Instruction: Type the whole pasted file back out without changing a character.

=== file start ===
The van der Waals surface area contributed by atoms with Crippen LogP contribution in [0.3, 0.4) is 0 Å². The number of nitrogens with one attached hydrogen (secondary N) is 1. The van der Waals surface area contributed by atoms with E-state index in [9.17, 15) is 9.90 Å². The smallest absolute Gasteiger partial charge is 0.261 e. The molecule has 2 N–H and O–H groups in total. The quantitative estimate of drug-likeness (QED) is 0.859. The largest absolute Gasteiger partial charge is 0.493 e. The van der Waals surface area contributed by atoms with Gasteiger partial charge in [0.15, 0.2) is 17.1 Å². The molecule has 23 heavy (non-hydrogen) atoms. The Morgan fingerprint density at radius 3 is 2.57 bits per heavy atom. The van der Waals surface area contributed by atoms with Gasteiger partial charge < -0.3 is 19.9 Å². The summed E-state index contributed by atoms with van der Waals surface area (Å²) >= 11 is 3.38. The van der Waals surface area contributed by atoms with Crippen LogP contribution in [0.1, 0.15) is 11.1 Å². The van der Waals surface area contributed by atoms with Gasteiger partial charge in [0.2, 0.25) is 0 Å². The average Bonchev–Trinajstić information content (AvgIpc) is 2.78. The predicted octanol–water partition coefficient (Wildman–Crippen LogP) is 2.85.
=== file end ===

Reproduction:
The van der Waals surface area contributed by atoms with Crippen LogP contribution in [0.3, 0.4) is 0 Å². The number of nitrogens with one attached hydrogen (secondary N) is 1. The van der Waals surface area contributed by atoms with E-state index in [9.17, 15) is 9.90 Å². The smallest absolute Gasteiger partial charge is 0.261 e. The molecule has 2 N–H and O–H groups in total. The quantitative estimate of drug-likeness (QED) is 0.859. The largest absolute Gasteiger partial charge is 0.493 e. The van der Waals surface area contributed by atoms with Gasteiger partial charge in [0.15, 0.2) is 17.1 Å². The molecule has 23 heavy (non-hydrogen) atoms. The Morgan fingerprint density at radius 3 is 2.57 bits per heavy atom. The van der Waals surface area contributed by atoms with Gasteiger partial charge < -0.3 is 19.9 Å². The summed E-state index contributed by atoms with van der Waals surface area (Å²) >= 11 is 3.38. The van der Waals surface area contributed by atoms with Crippen LogP contribution in [0.1, 0.15) is 11.1 Å². The van der Waals surface area contributed by atoms with Gasteiger partial charge in [0.2, 0.25) is 0 Å². The average Bonchev–Trinajstić information content (AvgIpc) is 2.78. The predicted octanol–water partition coefficient (Wildman–Crippen LogP) is 2.85.